Now I am not recommending we stop using and suggesting strategies all together. We need to suggest them and kids need to have a set of strategies to use. However, based on meetings I’ve attended over the past several years, in a variety of educational settings, it appears that somehow educators have gotten it into their heads that if we put enough strategies in place, learning and development emerges. We all know strategies can help but the overuse of the term strategies leads one to believe that strategies can replace learning.

Strategies generated can be very vague, somewhat vague, fairly concrete or solid. What defines a special strategy? Are strategies that special or just best practices repackaged. Does a strategy involve direct or indirect intervention? How can you really measure a strategy’s success. Do you need a baseline? Who should be suggesting/approving strategies? Who monitors strategies? Who teaches strategies? Why are so many kids needing so many strategies? So many questions come to mind.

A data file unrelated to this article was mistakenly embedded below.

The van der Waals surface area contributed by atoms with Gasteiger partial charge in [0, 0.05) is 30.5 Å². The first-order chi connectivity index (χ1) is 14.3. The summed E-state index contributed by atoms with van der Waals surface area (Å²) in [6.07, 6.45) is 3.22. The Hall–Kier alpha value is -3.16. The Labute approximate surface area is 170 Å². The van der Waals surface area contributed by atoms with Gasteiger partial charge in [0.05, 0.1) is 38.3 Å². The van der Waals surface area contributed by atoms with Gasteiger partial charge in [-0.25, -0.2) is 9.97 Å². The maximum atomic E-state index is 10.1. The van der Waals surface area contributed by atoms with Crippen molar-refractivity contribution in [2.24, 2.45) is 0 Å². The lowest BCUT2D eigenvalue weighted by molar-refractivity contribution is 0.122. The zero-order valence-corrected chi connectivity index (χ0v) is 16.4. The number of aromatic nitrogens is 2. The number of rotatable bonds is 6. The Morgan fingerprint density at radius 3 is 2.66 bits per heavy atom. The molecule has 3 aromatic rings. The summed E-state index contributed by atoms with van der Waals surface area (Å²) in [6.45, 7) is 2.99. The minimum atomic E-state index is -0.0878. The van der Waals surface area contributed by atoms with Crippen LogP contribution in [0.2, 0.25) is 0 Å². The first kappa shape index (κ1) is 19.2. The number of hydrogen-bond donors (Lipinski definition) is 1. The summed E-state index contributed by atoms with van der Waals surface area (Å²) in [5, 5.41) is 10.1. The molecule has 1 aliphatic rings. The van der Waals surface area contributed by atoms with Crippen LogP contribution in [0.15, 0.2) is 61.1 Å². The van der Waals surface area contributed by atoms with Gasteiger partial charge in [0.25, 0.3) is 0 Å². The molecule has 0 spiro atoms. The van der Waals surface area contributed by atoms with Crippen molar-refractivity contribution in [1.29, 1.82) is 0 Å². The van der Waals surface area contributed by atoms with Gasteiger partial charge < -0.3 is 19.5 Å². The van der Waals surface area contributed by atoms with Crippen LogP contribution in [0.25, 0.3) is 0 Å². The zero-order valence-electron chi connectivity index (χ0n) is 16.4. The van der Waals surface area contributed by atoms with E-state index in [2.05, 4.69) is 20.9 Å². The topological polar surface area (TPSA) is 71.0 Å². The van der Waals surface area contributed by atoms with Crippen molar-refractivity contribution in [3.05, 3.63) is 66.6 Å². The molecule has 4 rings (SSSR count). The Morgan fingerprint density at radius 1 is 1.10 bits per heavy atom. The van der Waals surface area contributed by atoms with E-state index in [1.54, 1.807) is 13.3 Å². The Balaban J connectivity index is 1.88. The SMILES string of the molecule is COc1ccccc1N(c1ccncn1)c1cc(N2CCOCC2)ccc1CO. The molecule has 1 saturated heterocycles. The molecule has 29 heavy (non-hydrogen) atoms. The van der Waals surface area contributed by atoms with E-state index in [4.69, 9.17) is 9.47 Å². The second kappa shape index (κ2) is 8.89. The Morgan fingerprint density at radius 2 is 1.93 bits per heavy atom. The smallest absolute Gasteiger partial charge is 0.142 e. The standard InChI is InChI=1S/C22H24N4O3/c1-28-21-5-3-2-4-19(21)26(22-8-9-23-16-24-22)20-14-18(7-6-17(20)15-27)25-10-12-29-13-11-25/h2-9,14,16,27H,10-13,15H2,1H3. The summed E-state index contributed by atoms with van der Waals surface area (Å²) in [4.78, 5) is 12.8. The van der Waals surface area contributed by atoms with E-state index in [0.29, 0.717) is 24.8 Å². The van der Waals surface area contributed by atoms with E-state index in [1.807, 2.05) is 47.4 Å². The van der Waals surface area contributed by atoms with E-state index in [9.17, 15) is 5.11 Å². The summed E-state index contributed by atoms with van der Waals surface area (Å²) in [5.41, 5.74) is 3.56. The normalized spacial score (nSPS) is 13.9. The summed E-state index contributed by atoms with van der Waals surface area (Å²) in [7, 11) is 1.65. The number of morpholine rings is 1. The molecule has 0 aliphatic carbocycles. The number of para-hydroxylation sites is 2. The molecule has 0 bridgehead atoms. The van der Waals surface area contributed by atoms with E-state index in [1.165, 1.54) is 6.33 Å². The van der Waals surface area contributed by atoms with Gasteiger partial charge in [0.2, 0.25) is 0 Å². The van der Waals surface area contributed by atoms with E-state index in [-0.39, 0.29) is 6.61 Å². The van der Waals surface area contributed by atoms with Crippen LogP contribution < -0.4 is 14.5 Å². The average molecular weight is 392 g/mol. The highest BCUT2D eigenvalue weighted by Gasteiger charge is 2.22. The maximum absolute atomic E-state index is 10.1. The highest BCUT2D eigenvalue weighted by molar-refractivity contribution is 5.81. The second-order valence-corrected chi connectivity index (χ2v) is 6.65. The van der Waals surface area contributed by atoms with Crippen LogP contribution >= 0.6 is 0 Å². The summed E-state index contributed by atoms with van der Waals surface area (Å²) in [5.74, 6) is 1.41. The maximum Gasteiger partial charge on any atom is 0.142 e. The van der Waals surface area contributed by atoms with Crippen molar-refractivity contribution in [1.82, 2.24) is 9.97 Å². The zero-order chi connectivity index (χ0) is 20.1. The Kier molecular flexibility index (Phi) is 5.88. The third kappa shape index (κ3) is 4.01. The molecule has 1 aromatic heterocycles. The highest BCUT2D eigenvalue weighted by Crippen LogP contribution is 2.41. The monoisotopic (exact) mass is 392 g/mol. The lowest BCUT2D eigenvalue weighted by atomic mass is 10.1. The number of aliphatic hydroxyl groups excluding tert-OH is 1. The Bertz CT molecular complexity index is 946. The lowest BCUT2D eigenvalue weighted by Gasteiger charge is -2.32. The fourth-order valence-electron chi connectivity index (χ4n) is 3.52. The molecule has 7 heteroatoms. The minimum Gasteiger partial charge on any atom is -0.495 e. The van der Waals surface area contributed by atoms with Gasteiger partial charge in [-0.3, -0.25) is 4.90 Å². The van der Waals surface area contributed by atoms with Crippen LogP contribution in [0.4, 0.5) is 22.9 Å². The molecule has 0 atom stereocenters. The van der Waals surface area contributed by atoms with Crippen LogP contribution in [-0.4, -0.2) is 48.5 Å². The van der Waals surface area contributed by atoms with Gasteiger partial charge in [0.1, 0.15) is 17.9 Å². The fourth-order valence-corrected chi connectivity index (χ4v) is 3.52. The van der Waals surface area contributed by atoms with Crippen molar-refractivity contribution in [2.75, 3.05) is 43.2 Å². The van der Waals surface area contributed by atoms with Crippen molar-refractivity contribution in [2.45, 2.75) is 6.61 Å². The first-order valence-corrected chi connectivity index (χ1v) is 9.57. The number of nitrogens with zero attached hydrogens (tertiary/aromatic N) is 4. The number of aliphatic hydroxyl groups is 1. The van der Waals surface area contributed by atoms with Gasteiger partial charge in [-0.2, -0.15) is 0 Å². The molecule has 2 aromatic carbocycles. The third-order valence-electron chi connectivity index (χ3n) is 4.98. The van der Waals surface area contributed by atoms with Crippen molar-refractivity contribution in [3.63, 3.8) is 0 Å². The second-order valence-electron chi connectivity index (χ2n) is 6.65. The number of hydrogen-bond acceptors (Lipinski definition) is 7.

Rather than teaching the deficit or missing skills, “strategies” are put into place. Most strategies (initially suggested) are very superficial and do not increase direct time or effort with the student. Many students often remain in “strategy mode” for years.

Strategy, as a buzz word has become too broad and thats why it bothers me. Everything we try in schools has become a strategy. I would like to see this word used a little less and strategies in schools become a more defined.

What buzz word bothers/bothered you the most or what buzz word do you find the most humorous/useless?